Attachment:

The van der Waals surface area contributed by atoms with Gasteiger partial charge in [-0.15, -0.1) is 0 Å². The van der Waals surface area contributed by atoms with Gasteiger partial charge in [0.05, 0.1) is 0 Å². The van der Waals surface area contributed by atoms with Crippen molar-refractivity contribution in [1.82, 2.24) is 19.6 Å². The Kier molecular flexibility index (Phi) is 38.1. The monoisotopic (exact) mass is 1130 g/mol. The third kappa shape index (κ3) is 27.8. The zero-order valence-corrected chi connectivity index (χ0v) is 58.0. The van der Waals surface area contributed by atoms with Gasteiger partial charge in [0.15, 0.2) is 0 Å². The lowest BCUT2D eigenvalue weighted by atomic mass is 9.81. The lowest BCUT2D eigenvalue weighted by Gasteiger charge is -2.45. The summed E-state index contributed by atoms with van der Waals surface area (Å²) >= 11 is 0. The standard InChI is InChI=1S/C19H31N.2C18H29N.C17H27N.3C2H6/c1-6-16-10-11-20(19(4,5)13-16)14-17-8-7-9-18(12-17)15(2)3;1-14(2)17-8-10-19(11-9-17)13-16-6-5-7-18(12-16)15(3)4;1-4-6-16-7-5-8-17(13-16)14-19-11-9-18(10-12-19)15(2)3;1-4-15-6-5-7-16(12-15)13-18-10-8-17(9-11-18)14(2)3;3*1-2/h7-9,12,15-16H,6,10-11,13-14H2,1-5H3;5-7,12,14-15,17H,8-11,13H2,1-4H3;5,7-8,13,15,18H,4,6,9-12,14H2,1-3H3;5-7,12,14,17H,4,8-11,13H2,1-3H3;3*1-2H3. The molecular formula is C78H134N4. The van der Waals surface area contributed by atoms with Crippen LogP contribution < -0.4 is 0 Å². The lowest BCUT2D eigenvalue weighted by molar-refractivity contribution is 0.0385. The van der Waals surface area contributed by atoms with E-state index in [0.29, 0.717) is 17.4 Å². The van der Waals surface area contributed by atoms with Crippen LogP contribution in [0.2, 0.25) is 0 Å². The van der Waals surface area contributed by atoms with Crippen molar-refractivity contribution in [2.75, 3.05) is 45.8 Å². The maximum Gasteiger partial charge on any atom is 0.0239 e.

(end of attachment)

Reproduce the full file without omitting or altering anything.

The van der Waals surface area contributed by atoms with Gasteiger partial charge in [-0.15, -0.1) is 0 Å². The van der Waals surface area contributed by atoms with Gasteiger partial charge in [0.05, 0.1) is 0 Å². The van der Waals surface area contributed by atoms with Crippen molar-refractivity contribution in [1.82, 2.24) is 19.6 Å². The Kier molecular flexibility index (Phi) is 38.1. The monoisotopic (exact) mass is 1130 g/mol. The third kappa shape index (κ3) is 27.8. The zero-order valence-corrected chi connectivity index (χ0v) is 58.0. The van der Waals surface area contributed by atoms with Gasteiger partial charge in [0.15, 0.2) is 0 Å². The lowest BCUT2D eigenvalue weighted by atomic mass is 9.81. The lowest BCUT2D eigenvalue weighted by Gasteiger charge is -2.45. The summed E-state index contributed by atoms with van der Waals surface area (Å²) >= 11 is 0. The standard InChI is InChI=1S/C19H31N.2C18H29N.C17H27N.3C2H6/c1-6-16-10-11-20(19(4,5)13-16)14-17-8-7-9-18(12-17)15(2)3;1-14(2)17-8-10-19(11-9-17)13-16-6-5-7-18(12-16)15(3)4;1-4-6-16-7-5-8-17(13-16)14-19-11-9-18(10-12-19)15(2)3;1-4-15-6-5-7-16(12-15)13-18-10-8-17(9-11-18)14(2)3;3*1-2/h7-9,12,15-16H,6,10-11,13-14H2,1-5H3;5-7,12,14-15,17H,8-11,13H2,1-4H3;5,7-8,13,15,18H,4,6,9-12,14H2,1-3H3;5-7,12,14,17H,4,8-11,13H2,1-3H3;3*1-2H3. The molecular formula is C78H134N4. The van der Waals surface area contributed by atoms with Crippen LogP contribution < -0.4 is 0 Å². The lowest BCUT2D eigenvalue weighted by molar-refractivity contribution is 0.0385. The van der Waals surface area contributed by atoms with E-state index in [0.29, 0.717) is 17.4 Å². The van der Waals surface area contributed by atoms with Crippen LogP contribution in [0.2, 0.25) is 0 Å². The van der Waals surface area contributed by atoms with Crippen molar-refractivity contribution in [2.75, 3.05) is 45.8 Å². The maximum Gasteiger partial charge on any atom is 0.0239 e.